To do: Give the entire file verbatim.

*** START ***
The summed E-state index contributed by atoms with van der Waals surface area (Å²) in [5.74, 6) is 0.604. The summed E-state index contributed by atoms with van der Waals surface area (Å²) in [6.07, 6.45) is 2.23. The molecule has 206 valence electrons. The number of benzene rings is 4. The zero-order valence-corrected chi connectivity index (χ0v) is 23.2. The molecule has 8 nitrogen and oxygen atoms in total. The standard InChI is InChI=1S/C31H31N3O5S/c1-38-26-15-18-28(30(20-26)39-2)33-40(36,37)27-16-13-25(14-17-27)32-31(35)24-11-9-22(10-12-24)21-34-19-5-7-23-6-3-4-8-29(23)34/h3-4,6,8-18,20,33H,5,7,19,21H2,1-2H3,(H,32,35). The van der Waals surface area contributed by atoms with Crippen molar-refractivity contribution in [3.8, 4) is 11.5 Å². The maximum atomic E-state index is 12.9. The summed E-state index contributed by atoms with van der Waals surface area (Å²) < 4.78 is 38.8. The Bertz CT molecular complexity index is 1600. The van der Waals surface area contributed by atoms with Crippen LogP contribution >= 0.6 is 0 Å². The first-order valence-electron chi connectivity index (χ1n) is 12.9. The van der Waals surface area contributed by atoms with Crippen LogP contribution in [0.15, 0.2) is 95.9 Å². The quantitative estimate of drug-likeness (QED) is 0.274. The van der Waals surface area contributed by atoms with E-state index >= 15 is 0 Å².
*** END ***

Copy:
The summed E-state index contributed by atoms with van der Waals surface area (Å²) in [5.74, 6) is 0.604. The summed E-state index contributed by atoms with van der Waals surface area (Å²) in [6.07, 6.45) is 2.23. The molecule has 206 valence electrons. The number of benzene rings is 4. The zero-order valence-corrected chi connectivity index (χ0v) is 23.2. The molecule has 8 nitrogen and oxygen atoms in total. The standard InChI is InChI=1S/C31H31N3O5S/c1-38-26-15-18-28(30(20-26)39-2)33-40(36,37)27-16-13-25(14-17-27)32-31(35)24-11-9-22(10-12-24)21-34-19-5-7-23-6-3-4-8-29(23)34/h3-4,6,8-18,20,33H,5,7,19,21H2,1-2H3,(H,32,35). The van der Waals surface area contributed by atoms with Crippen molar-refractivity contribution in [3.8, 4) is 11.5 Å². The maximum atomic E-state index is 12.9. The summed E-state index contributed by atoms with van der Waals surface area (Å²) < 4.78 is 38.8. The Bertz CT molecular complexity index is 1600. The van der Waals surface area contributed by atoms with Crippen LogP contribution >= 0.6 is 0 Å². The first-order valence-electron chi connectivity index (χ1n) is 12.9. The van der Waals surface area contributed by atoms with Crippen LogP contribution in [0.15, 0.2) is 95.9 Å². The quantitative estimate of drug-likeness (QED) is 0.274. The van der Waals surface area contributed by atoms with E-state index >= 15 is 0 Å².